Thus the Sonata in B Minor seems something of an aberration. Why would Liszt tackle a sonata, that most revered and intellectual of solo vehicles? The answer is complex, and has close connections to another significant contribution that Liszt made to music: the concept of thematic transformation.

Among Liszt’s hundreds of piano works there are only two sonatas: the Dante Sonata, a programmatic work related both Dante’s Inferno and a poem about Dante by the French author Victor Hugo, and the Sonata in B minor. Both works date from the early 1850s and employ sonata principles within the framework of a large, one-movement form. Thereafter the similarities diminish. Whereas the Dante Sonata is part of the Années de pèlerinage, the B minor Sonata stands independently: a brilliant experiment in form.

Liszt took two icons of absolute music as his points of departure: Beethoven and Schubert. He had studied the bold structural inventions in Beethoven’s late piano sonatas and particularly admired the mighty sectional finale to the Ninth Symphony. Among Schubert’s piano works, his principal model was the Wanderer-Fantasie, which Liszt played frequently in recital and also arranged for piano and orchestra.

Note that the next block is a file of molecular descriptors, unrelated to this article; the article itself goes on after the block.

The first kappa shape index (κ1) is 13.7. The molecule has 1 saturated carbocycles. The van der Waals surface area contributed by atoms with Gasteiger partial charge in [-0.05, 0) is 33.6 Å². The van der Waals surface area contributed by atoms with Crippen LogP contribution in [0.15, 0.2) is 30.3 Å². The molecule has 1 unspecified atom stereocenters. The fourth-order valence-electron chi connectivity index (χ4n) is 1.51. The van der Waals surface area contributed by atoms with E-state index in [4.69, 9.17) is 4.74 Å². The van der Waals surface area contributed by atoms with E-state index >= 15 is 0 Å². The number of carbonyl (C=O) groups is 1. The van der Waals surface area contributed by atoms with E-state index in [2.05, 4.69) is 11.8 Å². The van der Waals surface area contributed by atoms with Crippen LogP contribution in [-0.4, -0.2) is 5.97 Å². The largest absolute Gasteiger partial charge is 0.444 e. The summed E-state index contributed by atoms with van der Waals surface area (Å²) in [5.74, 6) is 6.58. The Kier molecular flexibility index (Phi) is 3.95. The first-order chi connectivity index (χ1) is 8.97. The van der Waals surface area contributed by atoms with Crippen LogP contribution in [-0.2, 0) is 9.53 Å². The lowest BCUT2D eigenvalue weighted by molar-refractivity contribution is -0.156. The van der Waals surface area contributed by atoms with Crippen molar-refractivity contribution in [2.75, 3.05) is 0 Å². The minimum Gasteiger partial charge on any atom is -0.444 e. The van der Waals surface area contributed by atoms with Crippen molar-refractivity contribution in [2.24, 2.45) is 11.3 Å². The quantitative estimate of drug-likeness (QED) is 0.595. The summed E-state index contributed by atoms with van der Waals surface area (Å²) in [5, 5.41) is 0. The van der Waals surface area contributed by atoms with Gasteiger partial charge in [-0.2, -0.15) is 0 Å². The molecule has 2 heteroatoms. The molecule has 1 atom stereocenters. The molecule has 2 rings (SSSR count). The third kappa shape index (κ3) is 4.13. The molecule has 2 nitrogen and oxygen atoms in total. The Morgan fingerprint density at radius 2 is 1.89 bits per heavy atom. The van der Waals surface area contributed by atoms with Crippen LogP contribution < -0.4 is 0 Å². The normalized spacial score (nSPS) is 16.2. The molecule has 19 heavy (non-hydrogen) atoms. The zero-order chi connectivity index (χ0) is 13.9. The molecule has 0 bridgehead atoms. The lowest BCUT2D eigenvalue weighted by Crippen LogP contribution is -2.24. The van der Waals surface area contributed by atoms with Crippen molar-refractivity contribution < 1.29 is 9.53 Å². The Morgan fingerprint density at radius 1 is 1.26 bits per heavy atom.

The melodic material in Liszt’s Sonata is amorphous. He waits a while before he gives us something to hold onto, yet the quiet opening measures contain a motive that will recur in various guises throughout the sonata. This motive, a descending scale in the lower register, resembles Wagner’s Leitmotif for Wotan’s sword in the Ring cycle. Liszt employs it as a unifying device.

Then comes the first explosion: a sharp, angular burst in double octaves, answered by a sinister rumble in the bass. The repeated notes, the fits and starts, the stark contrasts have their roots in both Beethoven’s Appassionata Sonata and his late C minor Sonata, Op.111. In the first fifteen measures, Liszt has put nearly all his thematic cards on the table – but he has barely begun to shuffle or recombine those cards. This man was an expert poker player.